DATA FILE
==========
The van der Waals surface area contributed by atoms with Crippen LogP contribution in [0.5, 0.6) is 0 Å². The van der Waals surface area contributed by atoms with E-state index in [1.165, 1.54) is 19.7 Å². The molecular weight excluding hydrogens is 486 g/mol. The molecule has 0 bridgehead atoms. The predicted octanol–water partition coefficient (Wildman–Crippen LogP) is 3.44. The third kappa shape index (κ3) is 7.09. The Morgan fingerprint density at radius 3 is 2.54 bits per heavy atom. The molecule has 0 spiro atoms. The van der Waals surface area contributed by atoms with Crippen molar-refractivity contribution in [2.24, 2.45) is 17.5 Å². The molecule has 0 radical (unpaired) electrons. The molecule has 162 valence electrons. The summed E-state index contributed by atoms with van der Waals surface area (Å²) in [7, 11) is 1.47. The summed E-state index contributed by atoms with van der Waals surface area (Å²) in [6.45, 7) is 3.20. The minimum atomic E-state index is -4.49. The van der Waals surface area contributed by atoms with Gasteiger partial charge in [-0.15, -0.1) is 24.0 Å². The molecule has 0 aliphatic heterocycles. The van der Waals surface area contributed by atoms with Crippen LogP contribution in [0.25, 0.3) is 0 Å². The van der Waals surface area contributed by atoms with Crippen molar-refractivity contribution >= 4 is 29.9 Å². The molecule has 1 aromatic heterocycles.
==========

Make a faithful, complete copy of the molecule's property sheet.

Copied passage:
The van der Waals surface area contributed by atoms with Crippen LogP contribution in [0.5, 0.6) is 0 Å². The van der Waals surface area contributed by atoms with E-state index in [1.165, 1.54) is 19.7 Å². The molecular weight excluding hydrogens is 486 g/mol. The molecule has 0 bridgehead atoms. The predicted octanol–water partition coefficient (Wildman–Crippen LogP) is 3.44. The third kappa shape index (κ3) is 7.09. The Morgan fingerprint density at radius 3 is 2.54 bits per heavy atom. The molecule has 0 spiro atoms. The van der Waals surface area contributed by atoms with Crippen molar-refractivity contribution in [2.24, 2.45) is 17.5 Å². The molecule has 0 radical (unpaired) electrons. The molecule has 162 valence electrons. The summed E-state index contributed by atoms with van der Waals surface area (Å²) in [7, 11) is 1.47. The summed E-state index contributed by atoms with van der Waals surface area (Å²) in [6.45, 7) is 3.20. The minimum atomic E-state index is -4.49. The van der Waals surface area contributed by atoms with Gasteiger partial charge in [-0.15, -0.1) is 24.0 Å². The molecule has 0 aliphatic heterocycles. The van der Waals surface area contributed by atoms with Crippen LogP contribution in [0.25, 0.3) is 0 Å². The van der Waals surface area contributed by atoms with Crippen molar-refractivity contribution >= 4 is 29.9 Å². The molecule has 1 aromatic heterocycles.